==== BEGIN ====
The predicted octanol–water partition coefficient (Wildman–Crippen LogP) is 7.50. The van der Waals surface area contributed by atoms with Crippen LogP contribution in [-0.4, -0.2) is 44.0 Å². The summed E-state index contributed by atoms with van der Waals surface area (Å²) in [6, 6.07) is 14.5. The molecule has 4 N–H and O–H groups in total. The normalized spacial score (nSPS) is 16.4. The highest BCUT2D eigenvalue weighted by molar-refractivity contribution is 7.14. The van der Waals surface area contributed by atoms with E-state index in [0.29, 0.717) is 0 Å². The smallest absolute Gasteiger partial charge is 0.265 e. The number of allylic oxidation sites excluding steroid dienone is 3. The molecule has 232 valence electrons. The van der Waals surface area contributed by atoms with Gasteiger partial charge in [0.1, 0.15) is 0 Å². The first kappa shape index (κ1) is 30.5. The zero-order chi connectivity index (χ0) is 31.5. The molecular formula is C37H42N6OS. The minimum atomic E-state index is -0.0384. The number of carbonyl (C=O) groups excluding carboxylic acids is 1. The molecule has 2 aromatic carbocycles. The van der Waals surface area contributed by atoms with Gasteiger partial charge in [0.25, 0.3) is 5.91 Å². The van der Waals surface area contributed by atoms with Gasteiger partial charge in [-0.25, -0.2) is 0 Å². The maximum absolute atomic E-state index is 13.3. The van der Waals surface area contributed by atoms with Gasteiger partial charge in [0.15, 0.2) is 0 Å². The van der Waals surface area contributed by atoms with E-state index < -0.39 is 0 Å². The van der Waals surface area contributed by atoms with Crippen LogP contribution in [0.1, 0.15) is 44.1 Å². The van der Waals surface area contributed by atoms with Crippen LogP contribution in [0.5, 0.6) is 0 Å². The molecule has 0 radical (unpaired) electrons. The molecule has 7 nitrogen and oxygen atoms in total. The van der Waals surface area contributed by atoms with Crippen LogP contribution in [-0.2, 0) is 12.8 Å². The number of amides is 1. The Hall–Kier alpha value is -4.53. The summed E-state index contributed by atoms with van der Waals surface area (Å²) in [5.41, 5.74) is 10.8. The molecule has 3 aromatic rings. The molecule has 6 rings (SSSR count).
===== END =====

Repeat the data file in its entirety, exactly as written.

The predicted octanol–water partition coefficient (Wildman–Crippen LogP) is 7.50. The van der Waals surface area contributed by atoms with Crippen LogP contribution in [-0.4, -0.2) is 44.0 Å². The summed E-state index contributed by atoms with van der Waals surface area (Å²) in [6, 6.07) is 14.5. The molecule has 4 N–H and O–H groups in total. The normalized spacial score (nSPS) is 16.4. The highest BCUT2D eigenvalue weighted by molar-refractivity contribution is 7.14. The van der Waals surface area contributed by atoms with E-state index in [0.29, 0.717) is 0 Å². The smallest absolute Gasteiger partial charge is 0.265 e. The number of allylic oxidation sites excluding steroid dienone is 3. The molecule has 232 valence electrons. The van der Waals surface area contributed by atoms with Gasteiger partial charge in [0.1, 0.15) is 0 Å². The first kappa shape index (κ1) is 30.5. The zero-order chi connectivity index (χ0) is 31.5. The molecular formula is C37H42N6OS. The minimum atomic E-state index is -0.0384. The number of carbonyl (C=O) groups excluding carboxylic acids is 1. The molecule has 2 aromatic carbocycles. The van der Waals surface area contributed by atoms with Gasteiger partial charge in [0.25, 0.3) is 5.91 Å². The van der Waals surface area contributed by atoms with Gasteiger partial charge in [-0.25, -0.2) is 0 Å². The maximum absolute atomic E-state index is 13.3. The van der Waals surface area contributed by atoms with Gasteiger partial charge in [0.15, 0.2) is 0 Å². The van der Waals surface area contributed by atoms with E-state index < -0.39 is 0 Å². The van der Waals surface area contributed by atoms with Crippen LogP contribution in [0.1, 0.15) is 44.1 Å². The van der Waals surface area contributed by atoms with Crippen LogP contribution in [0.5, 0.6) is 0 Å². The molecule has 0 radical (unpaired) electrons. The molecule has 7 nitrogen and oxygen atoms in total. The van der Waals surface area contributed by atoms with Crippen LogP contribution in [-0.2, 0) is 12.8 Å². The number of amides is 1. The Hall–Kier alpha value is -4.53. The summed E-state index contributed by atoms with van der Waals surface area (Å²) in [5.41, 5.74) is 10.8. The molecule has 3 aromatic rings. The molecule has 6 rings (SSSR count).